Most Pitchers Would Not React The Way Indians Closer Did After Allowing Inconsequential Run

Your morning roundup for May 18, the day your bros realized they shouldn't have done that, man. Above: Chris Perez makes his case to be the real-life Kenny Powers. Video via The Dugout Sports Show.


What we watched: Playoff fireworks, a whole night of 'em, in basketball and hockey. The home teams—Dallas and Boston—both won their games, though neither team delivered the lopsided win we might have anticipated, at points. Boston led 6-3, but won 6-5. Dallas had a 16-point lead that was down to six with a minute left.

The games were nearly identical, but their heroes weren't. Dirk, he of that awkward and lethal jump shot and the legacy of sustained greatness overshadowed by Kobe's fist-pumping, had a bonkers shooting night: 12 of 15 from the floor, 24 of 24 from the line, 48 points without attempting a three. A few other Mavs scored, but maybe they didn't need to—Dirk hit shots with Serge Ibaka's hand shielding him from everything.

Meanwhile, in Boston, young Tyler Seguin stunned us all. Seguin, the Bruins' first pick (second overall) in last summer's draft, had spent the playoffs in the press box—in hockey, everyone on the bench plays—until the first game of the Lightning series, after Patrice Bergeron got hurt. That night, Seguin scored a goal and assisted on another. But the Bruins were blown out. Last night, though, the Bruins rose, with Seguin scoring two goals and assisting on two others. He had 22 points in 74 regular-season games. He now has six points in two postseason games, against a fairly stout defensive team. You think he'll be in there on Thursday? (Jack Dickey)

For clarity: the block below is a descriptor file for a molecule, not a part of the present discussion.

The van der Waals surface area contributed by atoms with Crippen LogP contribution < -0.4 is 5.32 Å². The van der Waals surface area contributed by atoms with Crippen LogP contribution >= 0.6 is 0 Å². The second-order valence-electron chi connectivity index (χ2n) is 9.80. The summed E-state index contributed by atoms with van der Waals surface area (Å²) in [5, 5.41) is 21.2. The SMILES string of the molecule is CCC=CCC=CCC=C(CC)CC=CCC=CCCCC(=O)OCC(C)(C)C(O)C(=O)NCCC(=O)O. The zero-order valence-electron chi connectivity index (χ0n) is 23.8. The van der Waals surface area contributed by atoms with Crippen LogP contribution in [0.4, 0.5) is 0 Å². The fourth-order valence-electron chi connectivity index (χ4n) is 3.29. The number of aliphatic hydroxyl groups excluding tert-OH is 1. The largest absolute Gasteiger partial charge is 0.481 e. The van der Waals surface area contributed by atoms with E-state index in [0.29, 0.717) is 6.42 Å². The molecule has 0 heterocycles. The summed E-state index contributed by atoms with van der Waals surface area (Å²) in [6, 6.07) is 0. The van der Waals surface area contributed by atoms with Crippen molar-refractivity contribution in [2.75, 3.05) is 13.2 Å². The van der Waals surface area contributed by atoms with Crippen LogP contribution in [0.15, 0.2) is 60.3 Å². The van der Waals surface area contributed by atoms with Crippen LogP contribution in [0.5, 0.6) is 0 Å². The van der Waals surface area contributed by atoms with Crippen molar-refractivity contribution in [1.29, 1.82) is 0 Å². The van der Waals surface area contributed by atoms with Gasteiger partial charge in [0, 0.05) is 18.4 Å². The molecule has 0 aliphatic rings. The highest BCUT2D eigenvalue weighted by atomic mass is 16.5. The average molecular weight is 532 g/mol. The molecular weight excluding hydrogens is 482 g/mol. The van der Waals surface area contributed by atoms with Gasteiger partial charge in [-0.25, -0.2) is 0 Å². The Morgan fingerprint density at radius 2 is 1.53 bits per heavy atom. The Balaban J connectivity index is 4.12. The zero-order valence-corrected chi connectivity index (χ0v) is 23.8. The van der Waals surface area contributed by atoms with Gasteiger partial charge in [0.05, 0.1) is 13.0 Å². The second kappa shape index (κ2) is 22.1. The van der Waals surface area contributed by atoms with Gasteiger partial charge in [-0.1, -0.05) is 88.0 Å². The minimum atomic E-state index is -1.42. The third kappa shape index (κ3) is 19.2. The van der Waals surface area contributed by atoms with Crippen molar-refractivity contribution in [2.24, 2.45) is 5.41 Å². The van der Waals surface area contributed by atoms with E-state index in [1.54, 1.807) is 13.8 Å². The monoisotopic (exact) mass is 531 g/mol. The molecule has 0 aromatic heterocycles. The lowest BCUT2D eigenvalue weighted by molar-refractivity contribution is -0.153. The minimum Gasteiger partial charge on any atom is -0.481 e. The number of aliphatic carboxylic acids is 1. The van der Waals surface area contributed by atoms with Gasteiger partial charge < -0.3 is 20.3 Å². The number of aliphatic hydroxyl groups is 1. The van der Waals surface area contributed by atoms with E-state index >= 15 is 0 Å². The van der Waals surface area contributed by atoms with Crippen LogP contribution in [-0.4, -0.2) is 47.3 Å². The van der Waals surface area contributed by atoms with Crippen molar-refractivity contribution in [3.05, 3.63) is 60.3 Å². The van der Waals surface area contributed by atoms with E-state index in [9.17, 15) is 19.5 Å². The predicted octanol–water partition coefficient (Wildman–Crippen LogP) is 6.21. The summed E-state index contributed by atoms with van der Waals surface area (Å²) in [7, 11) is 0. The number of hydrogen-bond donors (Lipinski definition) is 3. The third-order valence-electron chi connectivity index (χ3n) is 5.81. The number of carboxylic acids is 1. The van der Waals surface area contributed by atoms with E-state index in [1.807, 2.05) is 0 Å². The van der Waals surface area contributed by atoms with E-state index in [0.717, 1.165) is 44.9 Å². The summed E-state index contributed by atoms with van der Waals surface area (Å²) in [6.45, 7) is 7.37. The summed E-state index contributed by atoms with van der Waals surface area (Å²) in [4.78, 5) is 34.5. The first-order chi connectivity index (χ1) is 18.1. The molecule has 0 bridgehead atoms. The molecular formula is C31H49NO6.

What we're watching: The ongoing effort to make Derrick Rose our new sports unicorn. Just stop, already. He is really, really good at basketball. He is a joy to watch. The fact that he's allegedly a humble guy in an allegedly unprecedented era of allegedly overweening ego doesn't matter to anyone except maybe to sportswriters, Calvinists, and the folks who make NBA Cares commercials. The unicorn rides again tonight, 8:30 EST. (Tommy Craggs)


What's not to like (other than Dan Gilbert and the fact that this very phrase will be appearing on many overpriced t-shirts in the Quicken Loans Arena team store)?: "So forget the man who once wore No. 23 in wine and gold. Instead, smile about what happened as some many things fell right into place Tuesday night, including how 14-year-old Nick Gilbert charmed the nation as he represented the team on stage." [Plain Dealer]